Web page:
A Beginner’s Guide to Self-Publishing a Book & Selling it on Amazon

“Your manuscript will go on the ‘Slush Pile’ along with hundreds of others. Our main priority is with the authors already on our books.” The words of a Literary Agent who addressed my Creative Writing Group many years ago.

In the past, the traditional route to publication was to send your manuscript to a multitude of Literary Agents and receive repeated rejections. If managed to win over a Literary Agent, they would submit your manuscript to a range of Publishers and you would receive further repeated rejections. Don’t believe me? J.K. Rowling’s ‘Harry Potter and the Sorcerer’s Stone’ was rejected no fewer than twelve times, with one rejection letter advising Ms Rowling not to quit her day job.

 

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The first Harry Potter book was rejected 12 times & Ms Rowling advised not to quit the day job.

She is in august company; John le Carré, Rudyard Kipling, George Orwell, Agatha Christie, Frank Herbert and James Joyce were all rejected many times. Beatrix Potter was never accepted and was forced to self-publish her work.

What is Self-Publishing?

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In the past, self-publishing required a commitment to a print run of several thousand

In the past, self-publishing meant paying upfront for a print run of several thousand books, which you then had to store, sell and distribute yourself. Alternatively, a ‘Vanity Publisher’ would charge you sometimes tens of thousands of pounds to print and publish your book. (Vanity Publishing companies still exist; any company who charges handsomely to get you into print is best avoided.)

However, new technology has transformed publishing in the last few years. Estimates vary, but eBooks (books which are delivered electronically to a reading device) now constitute approximately one third of all book sales. It is a growth market and with no physical product, one that is usually more profitable for the author or publisher.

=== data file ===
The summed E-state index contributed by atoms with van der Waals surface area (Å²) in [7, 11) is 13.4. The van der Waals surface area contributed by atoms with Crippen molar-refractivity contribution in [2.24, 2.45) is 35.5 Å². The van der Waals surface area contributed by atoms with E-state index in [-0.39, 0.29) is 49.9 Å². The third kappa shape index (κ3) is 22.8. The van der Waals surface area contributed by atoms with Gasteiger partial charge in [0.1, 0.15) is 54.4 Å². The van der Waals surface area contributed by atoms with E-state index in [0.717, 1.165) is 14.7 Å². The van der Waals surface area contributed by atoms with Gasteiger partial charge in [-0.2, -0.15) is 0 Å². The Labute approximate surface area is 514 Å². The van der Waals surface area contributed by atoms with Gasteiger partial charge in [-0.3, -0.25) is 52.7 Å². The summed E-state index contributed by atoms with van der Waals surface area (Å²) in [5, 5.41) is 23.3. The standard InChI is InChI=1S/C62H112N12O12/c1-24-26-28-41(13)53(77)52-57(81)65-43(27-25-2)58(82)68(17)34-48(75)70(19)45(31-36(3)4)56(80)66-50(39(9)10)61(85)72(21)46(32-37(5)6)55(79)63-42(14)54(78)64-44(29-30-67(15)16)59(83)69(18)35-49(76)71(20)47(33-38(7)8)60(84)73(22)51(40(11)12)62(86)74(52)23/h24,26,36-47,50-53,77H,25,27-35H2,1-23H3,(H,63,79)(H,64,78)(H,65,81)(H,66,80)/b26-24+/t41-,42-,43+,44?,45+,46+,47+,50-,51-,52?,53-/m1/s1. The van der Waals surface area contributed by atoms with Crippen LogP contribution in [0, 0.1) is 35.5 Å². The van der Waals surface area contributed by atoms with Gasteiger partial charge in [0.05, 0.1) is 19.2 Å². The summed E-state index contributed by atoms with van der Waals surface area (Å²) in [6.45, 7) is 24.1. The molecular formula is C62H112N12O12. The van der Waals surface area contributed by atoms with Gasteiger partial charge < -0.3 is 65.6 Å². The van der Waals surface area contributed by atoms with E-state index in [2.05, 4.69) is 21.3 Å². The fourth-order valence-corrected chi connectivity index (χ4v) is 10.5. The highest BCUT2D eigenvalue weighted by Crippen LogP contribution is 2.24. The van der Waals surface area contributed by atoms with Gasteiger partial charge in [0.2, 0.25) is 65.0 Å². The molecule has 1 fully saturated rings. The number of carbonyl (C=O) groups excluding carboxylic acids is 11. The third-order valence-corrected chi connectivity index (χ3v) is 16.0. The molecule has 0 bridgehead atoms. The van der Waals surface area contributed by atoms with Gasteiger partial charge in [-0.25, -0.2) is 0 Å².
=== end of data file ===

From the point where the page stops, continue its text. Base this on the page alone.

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eBooks are a profitable growth market with no physical product

Print-on-Demand (POD) technology means that a paperback can be printed and sent straight to a customer when they order. In delivering direct to the customer, both eBooks and POD have made large print runs and product storage a thing of the past.

In this article, am going to talk about Kindle Direct Publishing (KDP) since that is the platform on which I have published my books. Other publishing platforms do exist and they work in a similar way. I chose KDP for my own project, since its marketplace is with global giant, Amazon and I haven’t figured out the others yet!

How Easy is it to Self-Publish a Book on KDP?

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If you have basic computer skills, you can self-publish a book. The KDP website works like a Wizard. Once you have typed up your book, KDP walks you through uploading and formatting your manuscript for publication. The preferred file type is a formatted PDF, although Word and other file types are supported. There is a built-in Cover Creator which helps you to design a cover for your book.

KDP tells you the print cost of your book and you select the sale price yourself. Once you have completed these steps, Amazon will review your upload and if all is well, your book should be live for sale on Amazon within 72-hours.

How Much Does It Cost to Self-Publish a Book on KDP?

You can self-publish your book for… £0.00!

How much you wish to invest depends largely on your intent. If you are publishing a memoir for friends and family only, you may want to keep your costs to a minimum. If, like me, you want to be the next Bill Bryson (it’s good to have aspirations!) a little strategic spending may not go amiss.

Worthwhile Expenses when Self-Publishing

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I invested around £1000 in my series of three travel books. Eight months on, I have just about broken even on the sales of the first two books, although I parted with the cash on the basis that I was indulging myself in an enjoyable hobby and anything else was a bonus.

  • Proof Reading and Editing – I am a fastidious grammarian with great confidence in my abilities with the English Language, however I still had my books proof read and edited. Editing your own work is difficult, since you know what you intend to say, which means that you can miss mistakes. I read a lot and find glaring spelling and grammatical errors in books really off-putting. You don’t want your reviews concentrating on errors, rather than the content of the book. Proof reading and editing cost upwards of around £0.002 per word and besides polishing the presentation, should iron out any inconsistencies with the story or plot.